Corporate Social Responsibility Matters: How One Company Is Changing the World

These days, the public is demanding more than ever from brands they buy from--and increasingly it is rewarding companies whose services and products are both good for them and good for society.
03/01/2016 08:16 am ET Updated Dec 06, 2017

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These days, the public is demanding more than ever from brands they buy from--and increasingly it is rewarding companies whose services and products are both good for them and good for society.

The good news is that a growing number of businesses have responded in kind.

In August, Fortune came out with its Change the World list of 51 companies that have made a sizable impact on major global social or environmental problems as part of their core business strategy.

The takeaway here for corporations is that in the minds of its customers making money and having a positive impact on the world are no longer considered mutually exclusive.

Still, in this age of transparency, social media, and public skepticism, companies that link their business strategy to societal outcomes must place a premium on educating consumers, engaging customers, key influencers, journalists, and analysts.

This requires a top-notch communications team adept at finding creative ways to reach target audiences and bringing a company's technology, innovation and global impact to life.

What's essential is being able to translate impact statistics and results into compelling stories and narratives.

One such company on Fortune's list Opower (NYSE: OPWR) excels at this.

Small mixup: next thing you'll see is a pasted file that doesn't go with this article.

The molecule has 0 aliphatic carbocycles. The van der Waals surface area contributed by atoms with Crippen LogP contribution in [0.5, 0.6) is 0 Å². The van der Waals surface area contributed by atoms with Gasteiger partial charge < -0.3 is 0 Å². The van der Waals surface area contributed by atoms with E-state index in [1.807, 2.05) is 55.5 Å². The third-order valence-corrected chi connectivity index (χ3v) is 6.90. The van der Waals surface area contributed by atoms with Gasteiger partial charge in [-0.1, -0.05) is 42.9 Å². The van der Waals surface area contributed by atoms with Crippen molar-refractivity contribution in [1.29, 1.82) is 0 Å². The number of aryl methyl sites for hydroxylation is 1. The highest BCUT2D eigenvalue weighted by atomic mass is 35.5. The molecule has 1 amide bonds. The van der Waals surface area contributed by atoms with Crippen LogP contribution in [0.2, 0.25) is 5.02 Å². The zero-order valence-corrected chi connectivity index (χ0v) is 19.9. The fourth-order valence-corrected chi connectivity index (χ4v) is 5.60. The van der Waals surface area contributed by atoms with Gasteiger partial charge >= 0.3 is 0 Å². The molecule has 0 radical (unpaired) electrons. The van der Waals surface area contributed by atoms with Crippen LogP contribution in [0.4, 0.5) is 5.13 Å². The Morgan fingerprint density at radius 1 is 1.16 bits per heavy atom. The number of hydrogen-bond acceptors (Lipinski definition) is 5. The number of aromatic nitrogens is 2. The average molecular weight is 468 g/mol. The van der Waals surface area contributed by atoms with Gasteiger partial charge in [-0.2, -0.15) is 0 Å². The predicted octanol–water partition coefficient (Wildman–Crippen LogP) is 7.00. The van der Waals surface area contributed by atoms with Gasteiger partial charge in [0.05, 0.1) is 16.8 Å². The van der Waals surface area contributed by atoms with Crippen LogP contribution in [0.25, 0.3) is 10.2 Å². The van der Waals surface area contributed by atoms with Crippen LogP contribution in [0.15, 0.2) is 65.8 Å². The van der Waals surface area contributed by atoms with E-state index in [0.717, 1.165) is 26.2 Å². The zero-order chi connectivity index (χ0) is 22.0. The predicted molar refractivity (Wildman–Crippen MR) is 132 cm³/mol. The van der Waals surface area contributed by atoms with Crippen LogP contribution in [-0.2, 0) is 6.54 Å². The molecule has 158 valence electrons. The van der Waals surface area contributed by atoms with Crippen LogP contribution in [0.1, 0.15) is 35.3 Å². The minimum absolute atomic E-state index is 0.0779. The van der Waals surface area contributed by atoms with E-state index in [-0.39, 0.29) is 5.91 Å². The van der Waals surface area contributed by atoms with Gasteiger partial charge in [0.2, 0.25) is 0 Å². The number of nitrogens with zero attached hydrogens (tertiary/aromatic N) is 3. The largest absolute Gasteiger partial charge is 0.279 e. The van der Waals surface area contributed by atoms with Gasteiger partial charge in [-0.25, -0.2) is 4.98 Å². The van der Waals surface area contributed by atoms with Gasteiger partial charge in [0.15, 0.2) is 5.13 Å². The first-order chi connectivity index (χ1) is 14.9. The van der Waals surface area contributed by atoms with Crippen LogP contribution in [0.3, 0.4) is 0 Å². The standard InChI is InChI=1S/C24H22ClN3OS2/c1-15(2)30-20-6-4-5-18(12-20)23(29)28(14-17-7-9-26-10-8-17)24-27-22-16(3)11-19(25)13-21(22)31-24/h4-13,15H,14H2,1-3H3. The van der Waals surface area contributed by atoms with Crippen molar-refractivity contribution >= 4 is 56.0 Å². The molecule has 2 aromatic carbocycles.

In its less than ten years of existence, Opower has transformed how people think about their energy use and the way utilities engage with customers.

Opower uses big data analytics and cutting-edge behavioral science to empower utility customers to control their energy usage, see how it compares to their neighbors and save money.

As Opower's Casey Davis-Van Atta astutely observes, in the electric power industry, "meaningful customer engagement is the Holy Grail. Maintaining clear, two-way conversations with its users translates to more cost-effective demand-side management and better customer care."

What additionally makes Opower unique from other leading technology innovators on the Fortune list is that they have figured out how to change minds and create new paradigms within the construct of an existing industry model.

Explains Opower President & Founder Alex Laskey at a 2013 Ted Talk, "For the past five years we've been running the largest behavioral science experiment in the world. And, it's working... This year alone, in partnership with more than 80 utilities in six countries, we're going to generate another two terawatt hours of electricity savings -- more than enough energy to power every home in St. Louis and Salt Lake City for more than a year."

Today, Opower's software is deployed to more than 95 utilities worldwide and reaches more than 50 million homes and businesses.

Millennials and the Future of Electric Utilities

As I've previously written, Millennials make up the fastest growing force in the marketplace and the consumer market of the future.

Understanding what millennials want and how they behave is vital to the future of utilities.

The good news for utilities and Millennials is that Opower has provided a vehicle to connect the two.

In its paper on "Millennials and the Future of Electric Utilities," Brookings observes that the "millennial customer wants information, services, and products that meet the criteria of the three "Cs": cheap, convenient and cool."

The millennial customer wants information, and they are used to getting it fast. Opower's deeply personalized insights help utility customers understand their energy use at moments that matter.

We also know that Millennials are socially conscious, and sustainability is a part of the millennial fabric.

Embodying its mission to motivate everyone on Earth to save energy, Opower helps utilities in incentivizing customers to reduce power consumption, which saves money and reduces the impact on our environment.

Not bad when considering all this is accomplished by a powerful combination of data analysis, marketing and a pinch of psychology!

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